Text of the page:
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Month in review

Reviews
The Adventures Of Vin Fiz by Clive Cussler
Bellwether by Connie Willis
The Bermudez Triangle by Maureen Johnson
Body & Soul by Stacey Kade
The Cat Who Robbed a Bank by Lilian Jackson Braun
Crescent Dawn by Clive and Dirk Cussler
The Empire Strikes Out by Robert Elias
Friends with Boys by Faith Erin Hicks
Gay Men Don't Get Fat by Simon Doonan
The Girl in the Castle Inside the Museum by Kate Bernheimer
Gracie, The Lighthouse Cat by Ruth Brown
Homicide In Hardcover by Kate Carlisle
I Am Half-Sick Of Shadows by Alan Bradley
I Am Not Joey Pigza by Jack Gantos
I'd Tell You I Love You, But Then I'd Have to Kill You by Ally Carter
If Books Could Kill by Kate Carlisle
Island Sting by Bonnie J. Doerr
The Last Little Blue Envelope by Maureen Johnson
Monster by A. Lee Martinez
Mr. Popper's Penguins by Richard Atwater
One False Note by Gordon Korman
Planting Dandelions by Kyran Pittman
A River in the Sky (audio) by Elizabeth Peters
Sink Trap by Christy Evans
The Sword Thief (audio) by Peter Lerangis
The Talented Clementine by Sara Pennypacker
Wet Cats by Rita Golden Gelman
Whad'ya Know? by Michael Feldman Withering Tights by Louise Rennison
Zed: A Cosmic Tale by Michel Gagné

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Rating System

5 stars: Completely enjoyable or compelling
4 stars: Good but flawed
3 stars: Average
2 stars: OK
1 star: Did not finish

Reading Challenges

My Kind of Mystery Reading Challenge 2017 February - January 2017-8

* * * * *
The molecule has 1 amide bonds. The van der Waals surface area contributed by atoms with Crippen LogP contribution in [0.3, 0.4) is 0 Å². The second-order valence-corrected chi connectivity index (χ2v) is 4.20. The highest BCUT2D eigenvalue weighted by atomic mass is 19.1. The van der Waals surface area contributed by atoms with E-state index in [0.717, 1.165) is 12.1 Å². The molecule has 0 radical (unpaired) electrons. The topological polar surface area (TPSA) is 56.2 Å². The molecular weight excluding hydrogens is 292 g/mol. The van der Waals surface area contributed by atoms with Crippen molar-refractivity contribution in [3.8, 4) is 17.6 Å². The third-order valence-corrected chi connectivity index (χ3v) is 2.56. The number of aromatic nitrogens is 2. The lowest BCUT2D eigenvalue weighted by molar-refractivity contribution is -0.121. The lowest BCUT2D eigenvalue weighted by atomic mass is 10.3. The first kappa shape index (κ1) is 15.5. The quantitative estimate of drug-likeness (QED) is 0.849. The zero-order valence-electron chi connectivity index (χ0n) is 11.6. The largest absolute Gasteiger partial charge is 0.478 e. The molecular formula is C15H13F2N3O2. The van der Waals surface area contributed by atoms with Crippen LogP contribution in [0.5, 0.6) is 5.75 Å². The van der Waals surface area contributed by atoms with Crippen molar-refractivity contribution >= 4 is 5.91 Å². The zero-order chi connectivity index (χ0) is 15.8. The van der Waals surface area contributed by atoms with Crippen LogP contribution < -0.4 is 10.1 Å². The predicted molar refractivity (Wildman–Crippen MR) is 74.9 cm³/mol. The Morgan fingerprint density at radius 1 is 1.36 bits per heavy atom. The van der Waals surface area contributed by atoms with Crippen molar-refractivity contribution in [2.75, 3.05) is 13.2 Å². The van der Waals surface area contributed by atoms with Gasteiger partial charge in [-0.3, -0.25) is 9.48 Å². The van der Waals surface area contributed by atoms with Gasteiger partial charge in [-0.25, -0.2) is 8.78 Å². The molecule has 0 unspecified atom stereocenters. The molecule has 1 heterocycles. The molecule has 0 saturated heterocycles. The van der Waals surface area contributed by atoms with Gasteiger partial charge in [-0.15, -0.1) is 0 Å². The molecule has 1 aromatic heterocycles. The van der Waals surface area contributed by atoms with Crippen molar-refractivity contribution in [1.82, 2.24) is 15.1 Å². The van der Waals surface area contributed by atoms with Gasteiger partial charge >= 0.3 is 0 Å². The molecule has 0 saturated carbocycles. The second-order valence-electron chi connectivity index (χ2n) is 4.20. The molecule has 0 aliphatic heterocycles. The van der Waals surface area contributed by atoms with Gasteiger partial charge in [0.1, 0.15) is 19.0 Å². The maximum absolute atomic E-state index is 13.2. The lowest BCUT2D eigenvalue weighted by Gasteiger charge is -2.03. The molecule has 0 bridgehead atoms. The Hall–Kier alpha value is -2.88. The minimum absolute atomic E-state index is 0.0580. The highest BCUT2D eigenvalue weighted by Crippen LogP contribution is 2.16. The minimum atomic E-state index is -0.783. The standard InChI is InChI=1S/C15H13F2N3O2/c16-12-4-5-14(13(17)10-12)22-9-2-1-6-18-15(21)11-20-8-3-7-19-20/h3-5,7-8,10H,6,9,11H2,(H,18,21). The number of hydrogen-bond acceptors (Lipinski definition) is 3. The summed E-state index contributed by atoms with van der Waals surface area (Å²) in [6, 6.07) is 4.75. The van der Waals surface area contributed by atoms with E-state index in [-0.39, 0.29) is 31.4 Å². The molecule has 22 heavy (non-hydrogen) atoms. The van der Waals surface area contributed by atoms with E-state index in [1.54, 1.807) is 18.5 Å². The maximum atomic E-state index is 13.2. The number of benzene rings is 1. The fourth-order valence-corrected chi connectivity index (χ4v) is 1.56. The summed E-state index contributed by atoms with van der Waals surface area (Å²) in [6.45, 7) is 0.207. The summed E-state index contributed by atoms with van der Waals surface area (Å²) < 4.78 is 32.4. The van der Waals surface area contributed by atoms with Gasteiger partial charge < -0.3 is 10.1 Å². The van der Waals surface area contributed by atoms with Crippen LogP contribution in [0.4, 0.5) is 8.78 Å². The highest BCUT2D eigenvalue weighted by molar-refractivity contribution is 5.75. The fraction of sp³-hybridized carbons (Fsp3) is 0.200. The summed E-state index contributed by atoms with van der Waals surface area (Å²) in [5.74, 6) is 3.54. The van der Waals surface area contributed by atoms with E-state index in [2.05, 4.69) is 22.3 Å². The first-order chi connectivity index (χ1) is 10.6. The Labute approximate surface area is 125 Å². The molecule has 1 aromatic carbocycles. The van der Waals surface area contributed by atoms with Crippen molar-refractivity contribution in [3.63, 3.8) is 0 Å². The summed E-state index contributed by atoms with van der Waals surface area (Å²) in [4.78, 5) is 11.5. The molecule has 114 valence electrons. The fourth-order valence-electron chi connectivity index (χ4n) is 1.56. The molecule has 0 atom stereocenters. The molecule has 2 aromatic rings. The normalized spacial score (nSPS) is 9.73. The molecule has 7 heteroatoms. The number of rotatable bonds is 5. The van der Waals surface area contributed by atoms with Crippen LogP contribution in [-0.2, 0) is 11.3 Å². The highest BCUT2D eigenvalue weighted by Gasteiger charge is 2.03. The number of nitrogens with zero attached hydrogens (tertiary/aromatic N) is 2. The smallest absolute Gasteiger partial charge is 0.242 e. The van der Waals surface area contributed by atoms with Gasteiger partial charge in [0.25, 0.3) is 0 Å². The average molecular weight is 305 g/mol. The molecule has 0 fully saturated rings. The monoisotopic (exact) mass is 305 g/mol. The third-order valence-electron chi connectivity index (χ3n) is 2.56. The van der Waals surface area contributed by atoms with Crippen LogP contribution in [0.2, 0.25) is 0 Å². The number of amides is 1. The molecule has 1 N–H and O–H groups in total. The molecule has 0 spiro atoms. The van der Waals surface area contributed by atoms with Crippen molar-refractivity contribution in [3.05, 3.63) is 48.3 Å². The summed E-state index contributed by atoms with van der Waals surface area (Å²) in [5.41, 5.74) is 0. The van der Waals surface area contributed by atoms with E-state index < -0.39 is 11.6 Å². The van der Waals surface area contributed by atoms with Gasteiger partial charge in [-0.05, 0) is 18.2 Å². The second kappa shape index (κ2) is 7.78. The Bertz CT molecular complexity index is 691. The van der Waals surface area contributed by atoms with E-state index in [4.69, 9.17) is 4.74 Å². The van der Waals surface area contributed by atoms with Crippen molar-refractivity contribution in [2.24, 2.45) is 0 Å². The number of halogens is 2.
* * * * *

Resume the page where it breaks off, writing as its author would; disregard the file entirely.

Comments for The Empire Strikes Out

The Empire Strikes Out: 04/16/13

 cover art (Link goes to Powells)The Empire Strikes Out by Robert Elias takes two things that to me seem completely separate: foreign policy and baseball and shows that aren't all that separate after all. Elias is a professor of politics at the University of San Francisco. The Baseball Book Review notes that he also teaches a baseball and politics class.

The book walks through the history of baseball and shows how the ebb and flow of U.S. politics and foreign policy interact with how the game. Sometimes the game is used as propaganda — through world tours. Sometimes it affects recruitment. The book covers all the major wars and occupations and how and where baseball was played — either abroad or at home.

The Empire Strikes Out is one of the most interesting and odd political history books I've read. I recommend it to baseball fans and history buffs who want a new way of looking at events.

Recommended by Forum on KQED.

Four stars

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